Of course, running DCC that way does not safe on wiring but these track sensor can later be incorporated with proper working signals.

    I have fitted tiny LED tail lights to a number of my wagons so that these sensor also pick up the presence of the rest of a train which might be partially stopped between two blocks.

    As my wife said – you really have a lot of fun with this.

  28. fred day says:

    as far as converting dc to dcc there is two options that do not require a rewire one is loco genie by mrc the other is blue rail both will run over dc with out modifications.
    to answer the question on 24″ curves best is to run the track in a donut with a center isle. a 24″ curve will not stay inside a 48 by 48 inch square you need about 50 inches or bigger.

  29. tom in az says:

    I do not understand what a blocked system is?

  30. Dan says:

    Thank you all for your thoughtful comments. I will abandon the long car concept and start with something less ambitious. Best to all.

  31. Paul says:

    If it was me I would leave the switches in place and just turn them all on. Down the road or the present you may have a short come up and it is a lot easier to trace down a problem if you can eliminate a percentage of your railroad with locating where the short is. Do this by turning off a block and if the short still exists it’s not in that block and proceed onto other areas.

  32. Michael Day says:

    Dan & Terry, I had my answers mentally worked out and then scrolled down and saw masses of excellent detail. Al: the response demonstrates what a fine website you run! Most of us suffer from too little room and my DCC OO-gauge British layout is no different. Sharp curves at the bottom of steep slopes: hard on Hornby-style couplings and need to constantly monitor speed of long trains; derailment of long-wheelbase 6-driving wheel locos where centre drivers are flanged, etc. My longer rolling stock such as Intercity and articulated Eurostar now consigned to a display shelf. I now run shorter pre-‘fifties rolling stock and any future layout would avoid curves under 24 inch radius, paired (opposing) crossover short-radius turnouts, platforms on curves, etc. Now considering blocks and occupancy detection to avoid rear-end collisions; I guess my Dremel is likely to have to do the opposite of what Terry is doing; put breaks in rather than taking them out. For future use, Terry may want to keep those switches wired up rather than solder across the insulated joiners. Any suggestions re blocks and occupancy detection very welcome!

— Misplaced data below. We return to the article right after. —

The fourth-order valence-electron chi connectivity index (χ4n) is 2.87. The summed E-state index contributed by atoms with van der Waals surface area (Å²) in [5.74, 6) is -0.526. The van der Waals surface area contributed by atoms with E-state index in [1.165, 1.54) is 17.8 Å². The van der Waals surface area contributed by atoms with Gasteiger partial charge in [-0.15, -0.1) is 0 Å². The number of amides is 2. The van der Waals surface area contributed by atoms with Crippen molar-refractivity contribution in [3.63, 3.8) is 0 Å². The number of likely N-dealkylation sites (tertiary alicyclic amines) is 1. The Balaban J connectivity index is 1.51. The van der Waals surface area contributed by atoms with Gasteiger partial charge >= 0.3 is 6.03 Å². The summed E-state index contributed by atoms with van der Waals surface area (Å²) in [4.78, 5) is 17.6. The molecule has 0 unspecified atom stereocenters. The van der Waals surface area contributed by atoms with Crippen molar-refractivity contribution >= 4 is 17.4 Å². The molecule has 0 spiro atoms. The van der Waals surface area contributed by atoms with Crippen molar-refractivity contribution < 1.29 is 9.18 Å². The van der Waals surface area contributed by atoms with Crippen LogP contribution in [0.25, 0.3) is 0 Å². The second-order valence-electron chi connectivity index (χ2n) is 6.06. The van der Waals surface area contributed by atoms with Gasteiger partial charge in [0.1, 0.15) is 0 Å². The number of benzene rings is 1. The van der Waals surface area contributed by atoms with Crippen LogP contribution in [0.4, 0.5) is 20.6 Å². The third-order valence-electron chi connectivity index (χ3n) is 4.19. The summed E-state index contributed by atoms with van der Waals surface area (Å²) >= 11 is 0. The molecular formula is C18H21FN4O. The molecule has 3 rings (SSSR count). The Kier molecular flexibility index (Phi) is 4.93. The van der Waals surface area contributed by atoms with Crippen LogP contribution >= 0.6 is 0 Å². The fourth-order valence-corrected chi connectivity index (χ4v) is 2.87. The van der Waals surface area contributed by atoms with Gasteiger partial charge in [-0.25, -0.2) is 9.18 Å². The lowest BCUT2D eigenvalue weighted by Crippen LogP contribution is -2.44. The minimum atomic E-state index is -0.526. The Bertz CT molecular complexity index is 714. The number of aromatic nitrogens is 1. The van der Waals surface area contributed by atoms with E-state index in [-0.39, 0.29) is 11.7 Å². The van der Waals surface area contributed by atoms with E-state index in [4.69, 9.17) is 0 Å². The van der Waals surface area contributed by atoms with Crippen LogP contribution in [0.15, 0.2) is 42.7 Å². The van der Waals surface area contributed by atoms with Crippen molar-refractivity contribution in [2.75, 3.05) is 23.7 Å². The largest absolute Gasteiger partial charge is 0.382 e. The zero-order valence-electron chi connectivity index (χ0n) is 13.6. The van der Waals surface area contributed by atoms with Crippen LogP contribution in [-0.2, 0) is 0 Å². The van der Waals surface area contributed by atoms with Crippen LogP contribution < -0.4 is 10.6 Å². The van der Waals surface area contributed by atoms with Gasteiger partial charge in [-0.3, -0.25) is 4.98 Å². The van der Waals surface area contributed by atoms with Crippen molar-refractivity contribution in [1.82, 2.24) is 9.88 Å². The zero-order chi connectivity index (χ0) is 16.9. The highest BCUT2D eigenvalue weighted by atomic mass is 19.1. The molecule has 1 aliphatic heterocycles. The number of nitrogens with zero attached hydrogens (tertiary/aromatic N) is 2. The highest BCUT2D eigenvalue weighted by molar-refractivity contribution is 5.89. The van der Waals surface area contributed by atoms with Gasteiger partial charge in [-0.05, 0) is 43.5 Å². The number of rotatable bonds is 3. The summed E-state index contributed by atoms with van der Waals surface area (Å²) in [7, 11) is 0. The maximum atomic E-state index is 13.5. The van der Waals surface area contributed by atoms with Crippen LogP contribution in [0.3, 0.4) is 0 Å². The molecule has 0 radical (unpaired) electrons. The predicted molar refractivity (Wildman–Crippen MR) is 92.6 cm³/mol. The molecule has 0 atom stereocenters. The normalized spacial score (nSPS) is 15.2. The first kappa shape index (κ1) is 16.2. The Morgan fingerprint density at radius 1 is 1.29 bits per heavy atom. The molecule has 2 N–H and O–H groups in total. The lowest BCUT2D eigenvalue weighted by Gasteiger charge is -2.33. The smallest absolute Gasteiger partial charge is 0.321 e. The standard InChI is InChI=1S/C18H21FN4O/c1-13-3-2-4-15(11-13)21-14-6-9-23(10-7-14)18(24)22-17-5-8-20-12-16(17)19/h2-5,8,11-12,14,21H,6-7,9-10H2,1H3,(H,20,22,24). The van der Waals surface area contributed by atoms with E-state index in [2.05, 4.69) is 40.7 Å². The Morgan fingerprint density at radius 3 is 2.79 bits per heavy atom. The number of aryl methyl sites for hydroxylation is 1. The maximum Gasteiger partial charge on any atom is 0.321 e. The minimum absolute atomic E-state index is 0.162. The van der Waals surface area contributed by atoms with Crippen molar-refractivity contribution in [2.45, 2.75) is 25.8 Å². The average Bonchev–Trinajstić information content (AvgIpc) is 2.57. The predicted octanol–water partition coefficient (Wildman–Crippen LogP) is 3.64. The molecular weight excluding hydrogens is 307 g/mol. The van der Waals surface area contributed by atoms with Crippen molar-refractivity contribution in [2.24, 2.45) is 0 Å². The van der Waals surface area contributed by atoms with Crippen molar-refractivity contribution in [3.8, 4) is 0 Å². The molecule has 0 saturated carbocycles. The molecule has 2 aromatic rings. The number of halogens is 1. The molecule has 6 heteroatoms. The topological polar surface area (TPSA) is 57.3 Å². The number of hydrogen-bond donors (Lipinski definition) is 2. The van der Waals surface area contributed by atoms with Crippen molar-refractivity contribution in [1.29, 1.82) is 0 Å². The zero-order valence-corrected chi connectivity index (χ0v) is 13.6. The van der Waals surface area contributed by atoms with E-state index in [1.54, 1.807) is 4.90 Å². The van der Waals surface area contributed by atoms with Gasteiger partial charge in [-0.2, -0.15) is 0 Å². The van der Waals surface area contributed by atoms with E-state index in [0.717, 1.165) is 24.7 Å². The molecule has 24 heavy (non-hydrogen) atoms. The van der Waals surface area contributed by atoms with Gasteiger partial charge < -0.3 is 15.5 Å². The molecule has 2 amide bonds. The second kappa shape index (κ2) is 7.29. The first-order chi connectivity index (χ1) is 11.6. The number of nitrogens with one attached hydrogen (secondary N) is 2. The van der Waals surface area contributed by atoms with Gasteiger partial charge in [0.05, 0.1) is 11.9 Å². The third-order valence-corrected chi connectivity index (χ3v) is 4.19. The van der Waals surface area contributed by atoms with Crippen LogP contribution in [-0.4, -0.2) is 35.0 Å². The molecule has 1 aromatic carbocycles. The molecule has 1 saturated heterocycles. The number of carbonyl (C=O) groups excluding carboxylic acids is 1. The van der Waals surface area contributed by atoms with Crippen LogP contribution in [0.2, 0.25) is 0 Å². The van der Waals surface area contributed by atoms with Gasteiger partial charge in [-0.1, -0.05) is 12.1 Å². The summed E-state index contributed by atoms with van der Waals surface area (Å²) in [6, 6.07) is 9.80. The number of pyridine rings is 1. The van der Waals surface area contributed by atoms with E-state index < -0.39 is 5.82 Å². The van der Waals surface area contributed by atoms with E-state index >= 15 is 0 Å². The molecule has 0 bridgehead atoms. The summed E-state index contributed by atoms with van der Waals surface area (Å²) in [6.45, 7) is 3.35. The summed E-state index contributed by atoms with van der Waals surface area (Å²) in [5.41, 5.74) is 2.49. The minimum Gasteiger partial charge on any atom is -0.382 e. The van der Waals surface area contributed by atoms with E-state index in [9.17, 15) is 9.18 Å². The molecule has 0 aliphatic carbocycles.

I noted above reference to wyes; it’s possible to add electronic circuitry that switches polarity automatically but a double-pole double-throw switch will do it manually for almost no cost.

  33. Terry says:

    Thanks to all for your comments and suggestions. Now that I finally have an answer, I’ll go ahead with my layout.
    Thanks again!!! Great website & member responses.


  34. Michael says:

    I just went in my control panel and bused all of the leads together. On my two reverse loops i had to add auto reversing units. I went from six cab analog control to a dcc wireless system. Changing the turnouts was just a matter of pulling back the wires from the ac bus and adding dcc controls because, mine were all wired with local control. I did find that on some longer blocks i had to add some leads. Some of the dcc decoders are sensitive to voltage drop.

  35. mike says:

    You could put a longer coupler on one end of each of the passengers cars.So you have one long and one short together. This should let them go around a smaller curve.